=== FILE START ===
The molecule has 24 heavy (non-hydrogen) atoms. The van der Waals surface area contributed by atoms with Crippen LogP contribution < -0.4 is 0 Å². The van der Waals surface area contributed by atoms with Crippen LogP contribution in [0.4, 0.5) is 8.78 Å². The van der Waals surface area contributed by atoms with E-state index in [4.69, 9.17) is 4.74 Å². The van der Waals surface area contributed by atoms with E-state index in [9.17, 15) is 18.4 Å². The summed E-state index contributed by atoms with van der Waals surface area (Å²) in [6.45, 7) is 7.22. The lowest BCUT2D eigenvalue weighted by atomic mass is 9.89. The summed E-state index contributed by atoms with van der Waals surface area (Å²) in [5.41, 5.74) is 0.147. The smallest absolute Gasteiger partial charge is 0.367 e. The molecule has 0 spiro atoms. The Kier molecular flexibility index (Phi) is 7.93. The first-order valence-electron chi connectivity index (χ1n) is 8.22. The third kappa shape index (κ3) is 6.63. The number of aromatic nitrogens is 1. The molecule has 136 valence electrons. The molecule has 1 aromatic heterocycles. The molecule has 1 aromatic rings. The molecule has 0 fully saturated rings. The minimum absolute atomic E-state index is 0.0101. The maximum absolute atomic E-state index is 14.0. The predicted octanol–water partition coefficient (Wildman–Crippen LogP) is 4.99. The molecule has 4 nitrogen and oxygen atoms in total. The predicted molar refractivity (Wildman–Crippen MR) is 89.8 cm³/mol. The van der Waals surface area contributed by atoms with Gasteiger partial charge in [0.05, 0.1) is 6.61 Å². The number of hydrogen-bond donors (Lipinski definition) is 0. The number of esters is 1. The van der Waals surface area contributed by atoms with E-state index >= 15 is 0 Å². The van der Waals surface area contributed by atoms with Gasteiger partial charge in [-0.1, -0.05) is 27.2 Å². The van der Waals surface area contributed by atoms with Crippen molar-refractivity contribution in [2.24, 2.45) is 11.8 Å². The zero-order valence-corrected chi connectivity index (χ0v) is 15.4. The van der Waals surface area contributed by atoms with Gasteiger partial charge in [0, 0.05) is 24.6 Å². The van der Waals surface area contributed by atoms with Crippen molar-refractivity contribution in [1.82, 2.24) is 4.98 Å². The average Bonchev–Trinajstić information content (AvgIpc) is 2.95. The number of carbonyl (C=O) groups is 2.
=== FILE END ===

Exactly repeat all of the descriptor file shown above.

The molecule has 24 heavy (non-hydrogen) atoms. The van der Waals surface area contributed by atoms with Crippen LogP contribution < -0.4 is 0 Å². The van der Waals surface area contributed by atoms with Crippen LogP contribution in [0.4, 0.5) is 8.78 Å². The van der Waals surface area contributed by atoms with E-state index in [4.69, 9.17) is 4.74 Å². The van der Waals surface area contributed by atoms with E-state index in [9.17, 15) is 18.4 Å². The summed E-state index contributed by atoms with van der Waals surface area (Å²) in [6.45, 7) is 7.22. The lowest BCUT2D eigenvalue weighted by atomic mass is 9.89. The summed E-state index contributed by atoms with van der Waals surface area (Å²) in [5.41, 5.74) is 0.147. The smallest absolute Gasteiger partial charge is 0.367 e. The molecule has 0 spiro atoms. The Kier molecular flexibility index (Phi) is 7.93. The first-order valence-electron chi connectivity index (χ1n) is 8.22. The third kappa shape index (κ3) is 6.63. The number of aromatic nitrogens is 1. The molecule has 136 valence electrons. The molecule has 1 aromatic heterocycles. The molecule has 1 aromatic rings. The molecule has 0 fully saturated rings. The minimum absolute atomic E-state index is 0.0101. The maximum absolute atomic E-state index is 14.0. The predicted octanol–water partition coefficient (Wildman–Crippen LogP) is 4.99. The molecule has 4 nitrogen and oxygen atoms in total. The predicted molar refractivity (Wildman–Crippen MR) is 89.8 cm³/mol. The van der Waals surface area contributed by atoms with Gasteiger partial charge in [0.05, 0.1) is 6.61 Å². The number of hydrogen-bond donors (Lipinski definition) is 0. The number of esters is 1. The van der Waals surface area contributed by atoms with E-state index >= 15 is 0 Å². The van der Waals surface area contributed by atoms with Gasteiger partial charge in [-0.1, -0.05) is 27.2 Å². The van der Waals surface area contributed by atoms with Crippen molar-refractivity contribution in [2.24, 2.45) is 11.8 Å². The zero-order valence-corrected chi connectivity index (χ0v) is 15.4. The van der Waals surface area contributed by atoms with Gasteiger partial charge in [0, 0.05) is 24.6 Å². The van der Waals surface area contributed by atoms with Crippen molar-refractivity contribution in [1.82, 2.24) is 4.98 Å². The average Bonchev–Trinajstić information content (AvgIpc) is 2.95. The number of carbonyl (C=O) groups is 2.